Vessels, like any other object that contains space within itself, can be broken; they can spill over. In the Shadow of a Vessel refers to, on the one hand, objects, figures, and persons ravaged by war and other affronts to personal autonomy. On the other hand, the paintings themselves are vessels, setting in relief historical indignities suffered by individuals at the hands of the state. In this latter sense, the paintings ensheath specific histories along with a retroactive desire for justice. The vessels on view give rhythm and shape to people and places whose histories have been all but erased.

Read Full Press Release (link)

Categories: Exhibitions Past

Diana Copperwhite: The Clock Struck Between Time

 

Diana Copperwhite

The Clock Struck Between Time

April 30 – June 1, 2019.

 

Chelsea, New York: 532 Gallery Thomas Jaeckel is very honored to present Diana Copperwhite’s, The Clock Struck between Time, from April 30 to June 1, 2019. The opening reception is on Tuesday, April 30 from 6pm to 8pm, with the artist in attendance.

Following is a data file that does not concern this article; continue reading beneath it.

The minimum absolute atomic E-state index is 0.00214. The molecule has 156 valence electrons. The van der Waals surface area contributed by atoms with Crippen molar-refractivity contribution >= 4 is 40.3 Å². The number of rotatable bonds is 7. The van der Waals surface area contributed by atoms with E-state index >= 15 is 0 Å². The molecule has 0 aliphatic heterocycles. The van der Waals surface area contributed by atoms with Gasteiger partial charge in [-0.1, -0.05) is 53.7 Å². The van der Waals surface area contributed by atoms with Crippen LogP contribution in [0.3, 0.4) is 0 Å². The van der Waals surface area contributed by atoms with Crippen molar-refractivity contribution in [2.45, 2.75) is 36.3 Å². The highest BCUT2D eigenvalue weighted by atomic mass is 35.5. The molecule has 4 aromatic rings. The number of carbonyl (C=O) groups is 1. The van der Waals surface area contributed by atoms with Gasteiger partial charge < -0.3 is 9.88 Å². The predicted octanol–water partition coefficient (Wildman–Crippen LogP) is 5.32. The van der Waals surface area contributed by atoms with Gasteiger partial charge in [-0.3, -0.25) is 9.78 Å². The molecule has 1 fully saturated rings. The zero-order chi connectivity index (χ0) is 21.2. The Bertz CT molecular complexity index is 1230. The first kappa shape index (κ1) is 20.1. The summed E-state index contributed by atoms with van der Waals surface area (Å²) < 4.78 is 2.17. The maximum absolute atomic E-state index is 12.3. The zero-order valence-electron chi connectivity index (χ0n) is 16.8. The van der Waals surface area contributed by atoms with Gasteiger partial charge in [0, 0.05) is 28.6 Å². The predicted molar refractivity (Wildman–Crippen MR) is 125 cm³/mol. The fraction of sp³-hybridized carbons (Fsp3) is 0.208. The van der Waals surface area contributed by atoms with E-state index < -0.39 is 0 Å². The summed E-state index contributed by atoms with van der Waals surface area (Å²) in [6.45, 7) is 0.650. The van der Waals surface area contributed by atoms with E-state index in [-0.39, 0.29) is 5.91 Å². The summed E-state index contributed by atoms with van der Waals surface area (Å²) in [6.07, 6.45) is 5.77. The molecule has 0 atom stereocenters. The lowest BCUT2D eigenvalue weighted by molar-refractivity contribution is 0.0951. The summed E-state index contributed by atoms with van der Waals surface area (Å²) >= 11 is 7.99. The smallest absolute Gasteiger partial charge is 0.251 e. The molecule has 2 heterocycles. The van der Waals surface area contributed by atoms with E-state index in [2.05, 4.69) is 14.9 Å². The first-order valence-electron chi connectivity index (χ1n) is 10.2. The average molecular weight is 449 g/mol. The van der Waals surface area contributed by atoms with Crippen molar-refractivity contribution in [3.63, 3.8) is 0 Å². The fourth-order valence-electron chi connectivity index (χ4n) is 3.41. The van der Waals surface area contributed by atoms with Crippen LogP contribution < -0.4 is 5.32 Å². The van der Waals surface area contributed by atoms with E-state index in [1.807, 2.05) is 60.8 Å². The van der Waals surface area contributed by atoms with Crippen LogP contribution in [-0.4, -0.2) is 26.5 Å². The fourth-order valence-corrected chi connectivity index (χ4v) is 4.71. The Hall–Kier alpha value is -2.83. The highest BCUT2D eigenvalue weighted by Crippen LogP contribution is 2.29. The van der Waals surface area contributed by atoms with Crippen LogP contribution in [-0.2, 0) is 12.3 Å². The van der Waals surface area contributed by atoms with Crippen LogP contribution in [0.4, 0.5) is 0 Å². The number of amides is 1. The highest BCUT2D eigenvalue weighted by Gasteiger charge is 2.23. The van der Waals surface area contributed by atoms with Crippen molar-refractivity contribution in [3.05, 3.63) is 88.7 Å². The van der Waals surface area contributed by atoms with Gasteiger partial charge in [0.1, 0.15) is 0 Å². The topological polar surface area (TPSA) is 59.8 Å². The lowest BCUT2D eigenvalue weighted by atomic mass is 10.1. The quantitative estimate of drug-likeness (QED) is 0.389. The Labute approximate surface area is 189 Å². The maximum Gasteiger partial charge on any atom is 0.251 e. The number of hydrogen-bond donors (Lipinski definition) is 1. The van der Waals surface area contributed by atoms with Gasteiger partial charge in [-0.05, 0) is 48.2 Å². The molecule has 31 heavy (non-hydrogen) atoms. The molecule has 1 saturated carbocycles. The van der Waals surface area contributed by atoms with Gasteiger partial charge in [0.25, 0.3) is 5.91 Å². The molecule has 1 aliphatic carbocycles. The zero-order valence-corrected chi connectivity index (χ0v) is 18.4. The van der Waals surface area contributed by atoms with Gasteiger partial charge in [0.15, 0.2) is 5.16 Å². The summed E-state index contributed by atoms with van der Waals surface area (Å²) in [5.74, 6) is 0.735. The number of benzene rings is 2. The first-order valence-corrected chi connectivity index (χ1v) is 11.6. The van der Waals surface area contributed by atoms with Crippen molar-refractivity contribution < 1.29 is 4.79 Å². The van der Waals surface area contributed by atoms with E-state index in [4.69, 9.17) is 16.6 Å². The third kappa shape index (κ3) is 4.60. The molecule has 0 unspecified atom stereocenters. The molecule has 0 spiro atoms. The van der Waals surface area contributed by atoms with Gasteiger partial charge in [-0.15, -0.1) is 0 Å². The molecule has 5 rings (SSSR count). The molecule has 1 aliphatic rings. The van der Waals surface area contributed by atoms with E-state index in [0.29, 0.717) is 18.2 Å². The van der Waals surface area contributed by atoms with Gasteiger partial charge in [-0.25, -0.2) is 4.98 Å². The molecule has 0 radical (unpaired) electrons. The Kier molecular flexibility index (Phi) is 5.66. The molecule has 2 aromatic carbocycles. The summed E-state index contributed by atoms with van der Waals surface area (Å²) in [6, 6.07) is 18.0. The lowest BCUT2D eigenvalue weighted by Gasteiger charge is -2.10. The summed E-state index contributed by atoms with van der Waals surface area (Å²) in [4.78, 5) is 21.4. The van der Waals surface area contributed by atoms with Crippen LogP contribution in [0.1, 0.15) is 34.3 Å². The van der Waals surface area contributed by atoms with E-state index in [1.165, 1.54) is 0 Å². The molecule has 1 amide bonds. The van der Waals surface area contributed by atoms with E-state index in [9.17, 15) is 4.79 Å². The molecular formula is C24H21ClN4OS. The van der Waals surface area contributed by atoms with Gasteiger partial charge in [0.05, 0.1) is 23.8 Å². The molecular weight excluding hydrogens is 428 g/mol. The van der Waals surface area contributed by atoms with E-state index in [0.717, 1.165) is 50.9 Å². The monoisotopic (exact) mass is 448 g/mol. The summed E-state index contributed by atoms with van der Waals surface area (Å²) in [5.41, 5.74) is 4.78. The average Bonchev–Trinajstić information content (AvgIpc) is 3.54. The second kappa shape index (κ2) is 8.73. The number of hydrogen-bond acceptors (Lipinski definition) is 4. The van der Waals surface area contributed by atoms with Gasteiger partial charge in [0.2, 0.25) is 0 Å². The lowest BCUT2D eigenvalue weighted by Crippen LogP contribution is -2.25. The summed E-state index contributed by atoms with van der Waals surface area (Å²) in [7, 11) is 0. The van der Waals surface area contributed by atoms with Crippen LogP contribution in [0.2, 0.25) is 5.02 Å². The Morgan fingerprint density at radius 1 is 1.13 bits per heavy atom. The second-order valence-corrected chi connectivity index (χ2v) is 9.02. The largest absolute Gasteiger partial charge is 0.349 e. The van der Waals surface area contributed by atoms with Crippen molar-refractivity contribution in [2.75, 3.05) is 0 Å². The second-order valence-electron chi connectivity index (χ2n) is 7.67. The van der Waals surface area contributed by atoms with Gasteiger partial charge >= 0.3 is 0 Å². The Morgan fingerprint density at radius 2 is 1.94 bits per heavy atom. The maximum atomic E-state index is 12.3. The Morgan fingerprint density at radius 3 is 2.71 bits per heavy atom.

Copperwhite, who is based in Dublin, in these new paintings expands upon her concerns of figuration, abstraction, and representation with references both to time as it is observed and counted and to the temporality of music and memory. Her arresting critical approach to abstraction by way of a “computer-inflected visuality,” as suggested by Stephen Maine in his Hyperallergic 2017 review, suggests reality is a pliant screen and evokes the instability of images and the fragility of memories as metaphors for the precariousness of our present realities.

 

Full Press Release (link)

The Brooklyn Rail – The Clock Struck Between Time (article link)

Artist’s Page (link)

Sky Kim: Each One All

 

 

Sky Kim

Each One All

February 28 – April 6, 2019.

 

In her first solo show at Thomas Jaeckel Gallery, Korean artist Sky Kim presents an exhibition of intricate and powerful watercolors that stunningly push the medium far beyond its traditionally assumed visual and conceptual limitations. Imbued with a sense of calm but profound mystery, the paintings in Each One All evoke the gentle presence of a flower in bloom, or the quiet self-assertion of a breathtaking array of stars in a clear desert sky. Kim’s mesmerizing masses of undulating interlaced strands and radial vortexes evoke the endless beauties of nature while retaining an eerie alienness that vests them with a vaguely otherworldly aura.